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The “Trump effect” threatens the future of the Paris climate agreement


The accord depends on trust and good faith. Trump is offering the opposite.
Sunday marked the beginning of COP24, the latest round of United Nations climate negotiations. Somewhat oddly, the meeting is taking place in Katowice, a small city in Poland that was built on coal mining. Coal still provides 80 percent of Poland’s power and seems to be the visual theme of the event. (Like I said, odd.)
This is the most significant meeting of the parties to the Paris climate agreement since that accord was hammered out in 2015. Though the agreement doesn’t technically go into effect until 2020, the Katowice meetings are meant to encourage early ambition and serve as an informal “stocktake,” a check-in with how countries are doing relative to their upcoming pledges.
As you may have heard, a few significant things have happened in the US since 2015. Among them, Donald Trump was elected president and pledged to withdraw from the Paris agreement. The US cannot formally withdraw until November 5,2020, just days after the next presidential election, so it’s still a somewhat theoretical threat. Still, it has been enough to affect the course of events.
But how much? How well has the Paris process withstood Trump so far? Among the many other more concrete issues discussed in Katowice, that is sure to be at the top of everyone’s mind.
A newly published paper can help us wrap our head around Trump’s damage: “ The Paris Climate Agreement Vs. The Trump Effect,” by Joseph Curtin at the Institute of International and European Affairs (IIEA), a Dublin-based climate policy think tank.
But before we dig in the details, let’s recall why the Paris agreement is uniquely vulnerable to Trump’s skullduggery.
The Paris agreement marked a new chapter in international climate negotiations — a sharp break from the past. For decades, the parties to the United Nations Framework Convention on Climate Change, a treaty adopted in 1992, had struggled to develop a legally binding agreement, with formal sanctions for failure.
That never happened, for many reasons, most notably the requirement that any such agreement garner unanimity among almost 200 countries, while the US, among others, was inalterably opposed.
The Paris agreement works differently. I have told that story in detail, but the capsule version is simple: instead of relying on legal or economic sanctions, Paris harnesses the power of transparency and peer pressure.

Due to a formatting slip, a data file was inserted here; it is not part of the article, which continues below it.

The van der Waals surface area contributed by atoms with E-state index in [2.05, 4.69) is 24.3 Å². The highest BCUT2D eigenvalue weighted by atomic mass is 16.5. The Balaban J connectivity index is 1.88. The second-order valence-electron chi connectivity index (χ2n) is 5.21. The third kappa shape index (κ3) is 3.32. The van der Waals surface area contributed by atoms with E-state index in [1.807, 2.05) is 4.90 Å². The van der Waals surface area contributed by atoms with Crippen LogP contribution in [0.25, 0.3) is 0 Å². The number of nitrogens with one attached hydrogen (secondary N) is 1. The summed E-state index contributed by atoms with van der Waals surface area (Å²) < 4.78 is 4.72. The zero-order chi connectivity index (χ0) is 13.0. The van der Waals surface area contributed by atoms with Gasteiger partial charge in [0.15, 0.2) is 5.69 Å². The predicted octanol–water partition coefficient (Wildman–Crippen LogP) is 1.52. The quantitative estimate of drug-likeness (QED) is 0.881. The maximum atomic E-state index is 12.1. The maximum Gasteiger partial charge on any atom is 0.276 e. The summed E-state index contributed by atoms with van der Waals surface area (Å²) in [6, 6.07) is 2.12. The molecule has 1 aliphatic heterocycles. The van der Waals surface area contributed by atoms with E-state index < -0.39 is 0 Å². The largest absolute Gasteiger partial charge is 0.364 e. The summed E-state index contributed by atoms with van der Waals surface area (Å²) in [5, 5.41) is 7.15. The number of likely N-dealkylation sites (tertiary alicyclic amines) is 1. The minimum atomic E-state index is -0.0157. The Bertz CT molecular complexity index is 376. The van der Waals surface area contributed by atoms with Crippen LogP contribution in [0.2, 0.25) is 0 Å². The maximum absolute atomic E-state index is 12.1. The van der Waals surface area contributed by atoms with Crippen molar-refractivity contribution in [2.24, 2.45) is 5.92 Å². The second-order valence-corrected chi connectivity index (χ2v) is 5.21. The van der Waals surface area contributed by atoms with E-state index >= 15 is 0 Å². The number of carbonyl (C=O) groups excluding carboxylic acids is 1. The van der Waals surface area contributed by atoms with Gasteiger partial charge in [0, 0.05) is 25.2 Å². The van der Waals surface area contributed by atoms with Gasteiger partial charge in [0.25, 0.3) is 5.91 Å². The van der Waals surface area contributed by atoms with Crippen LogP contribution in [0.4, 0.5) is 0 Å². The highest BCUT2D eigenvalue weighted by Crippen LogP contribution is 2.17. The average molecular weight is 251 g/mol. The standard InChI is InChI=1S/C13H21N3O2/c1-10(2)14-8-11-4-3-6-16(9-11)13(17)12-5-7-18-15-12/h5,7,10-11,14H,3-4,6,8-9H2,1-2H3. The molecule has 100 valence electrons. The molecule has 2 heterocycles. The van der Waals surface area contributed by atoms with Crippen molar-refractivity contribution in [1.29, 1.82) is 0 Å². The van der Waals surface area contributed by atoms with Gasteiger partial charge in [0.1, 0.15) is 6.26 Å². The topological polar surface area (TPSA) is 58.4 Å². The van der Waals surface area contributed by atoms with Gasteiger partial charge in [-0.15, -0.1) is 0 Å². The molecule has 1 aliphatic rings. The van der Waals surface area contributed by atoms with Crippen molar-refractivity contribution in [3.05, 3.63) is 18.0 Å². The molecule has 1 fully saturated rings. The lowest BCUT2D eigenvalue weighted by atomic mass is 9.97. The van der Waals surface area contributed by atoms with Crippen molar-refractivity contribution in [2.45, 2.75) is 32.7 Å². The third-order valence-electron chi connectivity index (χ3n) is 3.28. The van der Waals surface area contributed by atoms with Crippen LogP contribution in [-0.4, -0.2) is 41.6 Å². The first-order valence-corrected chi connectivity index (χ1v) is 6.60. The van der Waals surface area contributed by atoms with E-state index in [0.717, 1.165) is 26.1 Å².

Each country comes up with its own emissions-reduction pledge, its own “Nationally Determined Contribution,” or NDC. (There are 165 NDCs so far — you can see a list and a map here .) Then, on a rolling five-year basis, there are formal “stocktakes,” in which countries report on their progress.
There’s no sanction for failing to hit your targets. You just have to honestly tell the rest of the world how you’re doing. If you fail to achieve your publicly proclaimed goals, you will be embarrassed and suffer reputational damage.
The idea behind the agreement is that making NDCs voluntary, with no risk of penalties, frees up countries to be less defensive — to just get started. As they do, they will learn and share, prompting a self-reinforcing cycle of rising ambition, driven by bragging rights and encouragement rather than shame and sanction.
“It created a new type of institutional arrangement designed to generate momentum for innovation, deployment, learning by doing, new norm creation and general positive encouragement,” Curtin writes, “but without punitive enforcement mechanisms for non-compliance.”
For obvious reasons, an arrangement like this relies on trust and good faith. Countries act because they believe others are going to act. But if a major country, responsible for almost 15 percent of the world’s greenhouse gas emissions, craps all over the process and bails out… well, that hurts.
How much?
First, let’s acknowledge that it’s still early days. We’re talking about how a withdrawal that hasn’t happened yet is affecting an agreement that hasn’t gone into effect yet.

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